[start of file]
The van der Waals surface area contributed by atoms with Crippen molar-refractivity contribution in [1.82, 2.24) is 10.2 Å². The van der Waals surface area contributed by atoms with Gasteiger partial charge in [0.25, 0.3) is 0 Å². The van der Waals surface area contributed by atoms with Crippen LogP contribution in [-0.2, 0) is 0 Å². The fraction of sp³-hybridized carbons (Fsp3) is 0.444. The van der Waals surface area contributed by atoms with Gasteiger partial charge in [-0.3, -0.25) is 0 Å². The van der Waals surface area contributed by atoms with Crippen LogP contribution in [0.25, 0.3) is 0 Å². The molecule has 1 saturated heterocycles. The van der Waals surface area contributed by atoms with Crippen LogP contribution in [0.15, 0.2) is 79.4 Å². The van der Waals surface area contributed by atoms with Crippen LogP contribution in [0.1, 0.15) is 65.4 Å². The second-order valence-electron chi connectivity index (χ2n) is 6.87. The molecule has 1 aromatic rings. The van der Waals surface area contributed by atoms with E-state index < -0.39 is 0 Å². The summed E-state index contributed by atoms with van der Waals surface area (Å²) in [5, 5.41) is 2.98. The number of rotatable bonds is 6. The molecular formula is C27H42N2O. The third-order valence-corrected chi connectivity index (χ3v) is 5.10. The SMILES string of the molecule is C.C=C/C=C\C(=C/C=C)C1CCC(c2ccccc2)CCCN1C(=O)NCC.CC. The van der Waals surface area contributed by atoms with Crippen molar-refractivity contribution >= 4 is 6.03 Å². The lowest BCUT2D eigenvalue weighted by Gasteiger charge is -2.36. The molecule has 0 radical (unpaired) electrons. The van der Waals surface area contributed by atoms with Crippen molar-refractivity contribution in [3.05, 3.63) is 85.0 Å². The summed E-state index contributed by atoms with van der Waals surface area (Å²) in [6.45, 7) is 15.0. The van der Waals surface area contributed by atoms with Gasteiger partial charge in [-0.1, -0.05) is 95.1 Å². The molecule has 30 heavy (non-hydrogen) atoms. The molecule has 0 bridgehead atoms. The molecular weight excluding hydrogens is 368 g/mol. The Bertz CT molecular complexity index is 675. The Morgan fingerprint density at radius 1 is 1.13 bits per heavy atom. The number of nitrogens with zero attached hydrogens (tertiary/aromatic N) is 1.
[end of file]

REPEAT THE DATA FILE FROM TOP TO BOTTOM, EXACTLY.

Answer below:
The van der Waals surface area contributed by atoms with Crippen molar-refractivity contribution in [1.82, 2.24) is 10.2 Å². The van der Waals surface area contributed by atoms with Gasteiger partial charge in [0.25, 0.3) is 0 Å². The van der Waals surface area contributed by atoms with Crippen LogP contribution in [-0.2, 0) is 0 Å². The fraction of sp³-hybridized carbons (Fsp3) is 0.444. The van der Waals surface area contributed by atoms with Gasteiger partial charge in [-0.3, -0.25) is 0 Å². The van der Waals surface area contributed by atoms with Crippen LogP contribution in [0.25, 0.3) is 0 Å². The molecule has 1 saturated heterocycles. The van der Waals surface area contributed by atoms with Crippen LogP contribution in [0.15, 0.2) is 79.4 Å². The van der Waals surface area contributed by atoms with Crippen LogP contribution in [0.1, 0.15) is 65.4 Å². The second-order valence-electron chi connectivity index (χ2n) is 6.87. The molecule has 1 aromatic rings. The van der Waals surface area contributed by atoms with E-state index < -0.39 is 0 Å². The summed E-state index contributed by atoms with van der Waals surface area (Å²) in [5, 5.41) is 2.98. The number of rotatable bonds is 6. The molecular formula is C27H42N2O. The third-order valence-corrected chi connectivity index (χ3v) is 5.10. The SMILES string of the molecule is C.C=C/C=C\C(=C/C=C)C1CCC(c2ccccc2)CCCN1C(=O)NCC.CC. The van der Waals surface area contributed by atoms with Crippen molar-refractivity contribution >= 4 is 6.03 Å². The lowest BCUT2D eigenvalue weighted by Gasteiger charge is -2.36. The molecule has 0 radical (unpaired) electrons. The van der Waals surface area contributed by atoms with Crippen molar-refractivity contribution in [3.05, 3.63) is 85.0 Å². The summed E-state index contributed by atoms with van der Waals surface area (Å²) in [6.45, 7) is 15.0. The van der Waals surface area contributed by atoms with Gasteiger partial charge in [-0.1, -0.05) is 95.1 Å². The molecule has 30 heavy (non-hydrogen) atoms. The molecule has 0 bridgehead atoms. The molecular weight excluding hydrogens is 368 g/mol. The Bertz CT molecular complexity index is 675. The Morgan fingerprint density at radius 1 is 1.13 bits per heavy atom. The number of nitrogens with zero attached hydrogens (tertiary/aromatic N) is 1.